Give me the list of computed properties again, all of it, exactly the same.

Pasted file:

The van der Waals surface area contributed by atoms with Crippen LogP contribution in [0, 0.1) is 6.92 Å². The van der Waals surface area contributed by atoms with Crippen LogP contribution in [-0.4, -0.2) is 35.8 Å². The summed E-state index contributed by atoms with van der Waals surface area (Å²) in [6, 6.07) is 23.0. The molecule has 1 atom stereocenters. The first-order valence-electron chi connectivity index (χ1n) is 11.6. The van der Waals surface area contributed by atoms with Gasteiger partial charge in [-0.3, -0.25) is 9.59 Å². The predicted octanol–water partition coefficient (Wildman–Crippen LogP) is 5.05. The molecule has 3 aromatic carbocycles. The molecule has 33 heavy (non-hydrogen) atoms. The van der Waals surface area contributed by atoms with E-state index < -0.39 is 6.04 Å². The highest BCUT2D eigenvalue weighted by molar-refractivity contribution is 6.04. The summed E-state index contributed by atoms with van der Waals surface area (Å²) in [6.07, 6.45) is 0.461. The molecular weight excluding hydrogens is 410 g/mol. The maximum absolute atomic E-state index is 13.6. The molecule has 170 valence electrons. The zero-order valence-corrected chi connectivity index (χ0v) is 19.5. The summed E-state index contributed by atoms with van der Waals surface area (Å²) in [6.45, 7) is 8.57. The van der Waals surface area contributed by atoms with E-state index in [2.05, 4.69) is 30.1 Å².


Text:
The van der Waals surface area contributed by atoms with Crippen LogP contribution in [0, 0.1) is 6.92 Å². The van der Waals surface area contributed by atoms with Crippen LogP contribution in [-0.4, -0.2) is 35.8 Å². The summed E-state index contributed by atoms with van der Waals surface area (Å²) in [6, 6.07) is 23.0. The molecule has 1 atom stereocenters. The first-order valence-electron chi connectivity index (χ1n) is 11.6. The van der Waals surface area contributed by atoms with Gasteiger partial charge in [-0.3, -0.25) is 9.59 Å². The predicted octanol–water partition coefficient (Wildman–Crippen LogP) is 5.05. The molecule has 3 aromatic carbocycles. The molecule has 33 heavy (non-hydrogen) atoms. The van der Waals surface area contributed by atoms with E-state index < -0.39 is 6.04 Å². The highest BCUT2D eigenvalue weighted by molar-refractivity contribution is 6.04. The summed E-state index contributed by atoms with van der Waals surface area (Å²) in [6.07, 6.45) is 0.461. The molecular weight excluding hydrogens is 410 g/mol. The maximum absolute atomic E-state index is 13.6. The molecule has 170 valence electrons. The zero-order valence-corrected chi connectivity index (χ0v) is 19.5. The summed E-state index contributed by atoms with van der Waals surface area (Å²) in [6.45, 7) is 8.57. The van der Waals surface area contributed by atoms with E-state index in [2.05, 4.69) is 30.1 Å².